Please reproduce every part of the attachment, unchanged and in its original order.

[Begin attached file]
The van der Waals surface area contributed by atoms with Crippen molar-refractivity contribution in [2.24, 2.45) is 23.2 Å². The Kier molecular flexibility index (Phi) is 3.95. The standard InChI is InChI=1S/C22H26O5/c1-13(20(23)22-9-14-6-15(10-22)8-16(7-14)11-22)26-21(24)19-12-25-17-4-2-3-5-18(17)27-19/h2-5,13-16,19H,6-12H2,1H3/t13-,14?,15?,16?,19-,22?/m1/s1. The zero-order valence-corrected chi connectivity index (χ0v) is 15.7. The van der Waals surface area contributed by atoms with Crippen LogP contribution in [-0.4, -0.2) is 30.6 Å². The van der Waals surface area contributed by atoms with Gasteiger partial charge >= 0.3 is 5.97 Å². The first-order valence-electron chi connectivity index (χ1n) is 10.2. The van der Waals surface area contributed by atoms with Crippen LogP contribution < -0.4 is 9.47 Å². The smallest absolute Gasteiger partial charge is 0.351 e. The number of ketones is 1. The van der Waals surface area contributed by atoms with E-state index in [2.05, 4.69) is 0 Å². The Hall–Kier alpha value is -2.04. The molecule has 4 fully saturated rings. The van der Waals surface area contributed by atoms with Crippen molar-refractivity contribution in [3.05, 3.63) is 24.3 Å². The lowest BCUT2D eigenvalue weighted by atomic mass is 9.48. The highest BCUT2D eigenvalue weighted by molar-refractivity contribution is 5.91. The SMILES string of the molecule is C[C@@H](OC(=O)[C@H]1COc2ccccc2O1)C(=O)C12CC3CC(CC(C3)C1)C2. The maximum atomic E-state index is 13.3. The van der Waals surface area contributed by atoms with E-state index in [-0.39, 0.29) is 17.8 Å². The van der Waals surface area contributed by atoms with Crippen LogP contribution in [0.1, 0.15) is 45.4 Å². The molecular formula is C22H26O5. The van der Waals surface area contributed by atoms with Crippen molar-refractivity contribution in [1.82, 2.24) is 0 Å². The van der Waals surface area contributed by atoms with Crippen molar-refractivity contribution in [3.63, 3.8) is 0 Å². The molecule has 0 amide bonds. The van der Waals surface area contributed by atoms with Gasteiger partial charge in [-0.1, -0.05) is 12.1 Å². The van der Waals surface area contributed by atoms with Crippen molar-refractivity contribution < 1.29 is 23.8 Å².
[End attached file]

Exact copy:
The van der Waals surface area contributed by atoms with Crippen molar-refractivity contribution in [2.24, 2.45) is 23.2 Å². The Kier molecular flexibility index (Phi) is 3.95. The standard InChI is InChI=1S/C22H26O5/c1-13(20(23)22-9-14-6-15(10-22)8-16(7-14)11-22)26-21(24)19-12-25-17-4-2-3-5-18(17)27-19/h2-5,13-16,19H,6-12H2,1H3/t13-,14?,15?,16?,19-,22?/m1/s1. The zero-order valence-corrected chi connectivity index (χ0v) is 15.7. The van der Waals surface area contributed by atoms with Crippen LogP contribution in [-0.4, -0.2) is 30.6 Å². The van der Waals surface area contributed by atoms with Gasteiger partial charge >= 0.3 is 5.97 Å². The first-order valence-electron chi connectivity index (χ1n) is 10.2. The van der Waals surface area contributed by atoms with Crippen LogP contribution < -0.4 is 9.47 Å². The smallest absolute Gasteiger partial charge is 0.351 e. The number of ketones is 1. The van der Waals surface area contributed by atoms with E-state index in [2.05, 4.69) is 0 Å². The Hall–Kier alpha value is -2.04. The molecule has 4 fully saturated rings. The van der Waals surface area contributed by atoms with Crippen molar-refractivity contribution in [3.05, 3.63) is 24.3 Å². The lowest BCUT2D eigenvalue weighted by atomic mass is 9.48. The highest BCUT2D eigenvalue weighted by molar-refractivity contribution is 5.91. The SMILES string of the molecule is C[C@@H](OC(=O)[C@H]1COc2ccccc2O1)C(=O)C12CC3CC(CC(C3)C1)C2. The maximum atomic E-state index is 13.3. The van der Waals surface area contributed by atoms with E-state index in [-0.39, 0.29) is 17.8 Å². The van der Waals surface area contributed by atoms with Crippen LogP contribution in [0.1, 0.15) is 45.4 Å². The molecular formula is C22H26O5. The van der Waals surface area contributed by atoms with Crippen molar-refractivity contribution in [1.82, 2.24) is 0 Å². The van der Waals surface area contributed by atoms with Crippen molar-refractivity contribution in [3.63, 3.8) is 0 Å². The molecule has 0 amide bonds. The van der Waals surface area contributed by atoms with Gasteiger partial charge in [-0.1, -0.05) is 12.1 Å². The van der Waals surface area contributed by atoms with Crippen molar-refractivity contribution < 1.29 is 23.8 Å².